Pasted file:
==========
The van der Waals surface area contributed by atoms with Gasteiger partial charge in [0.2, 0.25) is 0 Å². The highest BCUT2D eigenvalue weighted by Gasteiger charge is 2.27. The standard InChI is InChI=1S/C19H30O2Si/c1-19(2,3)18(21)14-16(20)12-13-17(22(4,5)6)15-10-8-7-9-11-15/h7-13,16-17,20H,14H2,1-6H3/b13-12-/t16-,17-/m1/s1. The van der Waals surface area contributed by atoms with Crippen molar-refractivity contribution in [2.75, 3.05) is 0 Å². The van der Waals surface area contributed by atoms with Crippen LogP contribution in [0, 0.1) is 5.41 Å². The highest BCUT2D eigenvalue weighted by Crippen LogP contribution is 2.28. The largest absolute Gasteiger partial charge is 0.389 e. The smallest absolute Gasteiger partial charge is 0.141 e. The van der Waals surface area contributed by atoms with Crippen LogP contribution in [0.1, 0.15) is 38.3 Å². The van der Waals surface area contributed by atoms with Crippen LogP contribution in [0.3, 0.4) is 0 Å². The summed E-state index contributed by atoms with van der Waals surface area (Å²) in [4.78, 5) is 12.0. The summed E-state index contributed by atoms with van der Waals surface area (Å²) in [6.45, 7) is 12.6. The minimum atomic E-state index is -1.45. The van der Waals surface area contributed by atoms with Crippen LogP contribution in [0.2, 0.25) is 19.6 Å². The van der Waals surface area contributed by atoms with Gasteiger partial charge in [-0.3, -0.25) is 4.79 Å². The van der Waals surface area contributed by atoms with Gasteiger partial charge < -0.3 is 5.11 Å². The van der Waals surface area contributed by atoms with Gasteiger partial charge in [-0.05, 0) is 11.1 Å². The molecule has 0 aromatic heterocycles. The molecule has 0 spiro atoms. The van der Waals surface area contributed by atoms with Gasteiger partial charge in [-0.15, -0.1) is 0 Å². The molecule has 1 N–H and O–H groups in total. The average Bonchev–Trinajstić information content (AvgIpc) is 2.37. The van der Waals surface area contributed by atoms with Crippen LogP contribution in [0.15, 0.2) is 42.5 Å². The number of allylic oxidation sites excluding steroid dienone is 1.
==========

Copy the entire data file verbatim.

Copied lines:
The van der Waals surface area contributed by atoms with Gasteiger partial charge in [0.2, 0.25) is 0 Å². The highest BCUT2D eigenvalue weighted by Gasteiger charge is 2.27. The standard InChI is InChI=1S/C19H30O2Si/c1-19(2,3)18(21)14-16(20)12-13-17(22(4,5)6)15-10-8-7-9-11-15/h7-13,16-17,20H,14H2,1-6H3/b13-12-/t16-,17-/m1/s1. The van der Waals surface area contributed by atoms with Crippen molar-refractivity contribution in [2.75, 3.05) is 0 Å². The van der Waals surface area contributed by atoms with Crippen LogP contribution in [0, 0.1) is 5.41 Å². The highest BCUT2D eigenvalue weighted by Crippen LogP contribution is 2.28. The largest absolute Gasteiger partial charge is 0.389 e. The smallest absolute Gasteiger partial charge is 0.141 e. The van der Waals surface area contributed by atoms with Crippen LogP contribution in [0.1, 0.15) is 38.3 Å². The van der Waals surface area contributed by atoms with Crippen LogP contribution in [0.3, 0.4) is 0 Å². The summed E-state index contributed by atoms with van der Waals surface area (Å²) in [4.78, 5) is 12.0. The summed E-state index contributed by atoms with van der Waals surface area (Å²) in [6.45, 7) is 12.6. The minimum atomic E-state index is -1.45. The van der Waals surface area contributed by atoms with Crippen LogP contribution in [0.2, 0.25) is 19.6 Å². The van der Waals surface area contributed by atoms with Gasteiger partial charge in [-0.3, -0.25) is 4.79 Å². The van der Waals surface area contributed by atoms with Gasteiger partial charge < -0.3 is 5.11 Å². The van der Waals surface area contributed by atoms with Gasteiger partial charge in [-0.05, 0) is 11.1 Å². The molecule has 0 aromatic heterocycles. The molecule has 0 spiro atoms. The van der Waals surface area contributed by atoms with Gasteiger partial charge in [-0.15, -0.1) is 0 Å². The molecule has 1 N–H and O–H groups in total. The average Bonchev–Trinajstić information content (AvgIpc) is 2.37. The van der Waals surface area contributed by atoms with Crippen LogP contribution in [0.15, 0.2) is 42.5 Å². The number of allylic oxidation sites excluding steroid dienone is 1.